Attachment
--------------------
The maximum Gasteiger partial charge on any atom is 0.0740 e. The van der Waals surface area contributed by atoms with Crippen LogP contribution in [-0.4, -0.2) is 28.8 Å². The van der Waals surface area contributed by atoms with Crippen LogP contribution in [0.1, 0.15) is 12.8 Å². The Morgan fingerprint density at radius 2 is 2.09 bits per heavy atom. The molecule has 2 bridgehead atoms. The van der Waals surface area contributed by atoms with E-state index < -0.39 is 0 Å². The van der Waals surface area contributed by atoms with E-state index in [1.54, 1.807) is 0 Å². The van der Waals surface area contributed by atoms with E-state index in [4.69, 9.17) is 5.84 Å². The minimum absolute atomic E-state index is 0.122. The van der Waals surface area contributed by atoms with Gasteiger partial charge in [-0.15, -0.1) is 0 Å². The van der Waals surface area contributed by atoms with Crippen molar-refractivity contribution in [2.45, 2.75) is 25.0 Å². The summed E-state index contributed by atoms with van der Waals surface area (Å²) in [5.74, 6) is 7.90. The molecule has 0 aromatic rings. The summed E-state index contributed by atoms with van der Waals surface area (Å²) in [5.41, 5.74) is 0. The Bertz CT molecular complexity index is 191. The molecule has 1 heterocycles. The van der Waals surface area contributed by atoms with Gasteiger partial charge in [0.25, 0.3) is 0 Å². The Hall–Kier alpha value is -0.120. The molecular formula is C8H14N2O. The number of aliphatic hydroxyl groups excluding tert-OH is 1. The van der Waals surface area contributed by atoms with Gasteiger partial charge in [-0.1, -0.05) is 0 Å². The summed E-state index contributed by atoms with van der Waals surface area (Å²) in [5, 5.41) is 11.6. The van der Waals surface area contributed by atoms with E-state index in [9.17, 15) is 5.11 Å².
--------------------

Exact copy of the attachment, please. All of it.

The maximum Gasteiger partial charge on any atom is 0.0740 e. The van der Waals surface area contributed by atoms with Crippen LogP contribution in [-0.4, -0.2) is 28.8 Å². The van der Waals surface area contributed by atoms with Crippen LogP contribution in [0.1, 0.15) is 12.8 Å². The Morgan fingerprint density at radius 2 is 2.09 bits per heavy atom. The molecule has 2 bridgehead atoms. The van der Waals surface area contributed by atoms with E-state index < -0.39 is 0 Å². The van der Waals surface area contributed by atoms with E-state index in [1.54, 1.807) is 0 Å². The van der Waals surface area contributed by atoms with E-state index in [4.69, 9.17) is 5.84 Å². The minimum absolute atomic E-state index is 0.122. The van der Waals surface area contributed by atoms with Gasteiger partial charge in [-0.15, -0.1) is 0 Å². The van der Waals surface area contributed by atoms with Crippen molar-refractivity contribution in [2.45, 2.75) is 25.0 Å². The summed E-state index contributed by atoms with van der Waals surface area (Å²) in [5.74, 6) is 7.90. The molecule has 0 aromatic rings. The summed E-state index contributed by atoms with van der Waals surface area (Å²) in [5.41, 5.74) is 0. The Bertz CT molecular complexity index is 191. The molecule has 1 heterocycles. The van der Waals surface area contributed by atoms with Gasteiger partial charge in [0.25, 0.3) is 0 Å². The Hall–Kier alpha value is -0.120. The molecular formula is C8H14N2O. The number of aliphatic hydroxyl groups excluding tert-OH is 1. The van der Waals surface area contributed by atoms with Gasteiger partial charge in [-0.1, -0.05) is 0 Å². The summed E-state index contributed by atoms with van der Waals surface area (Å²) in [5, 5.41) is 11.6. The van der Waals surface area contributed by atoms with E-state index in [9.17, 15) is 5.11 Å².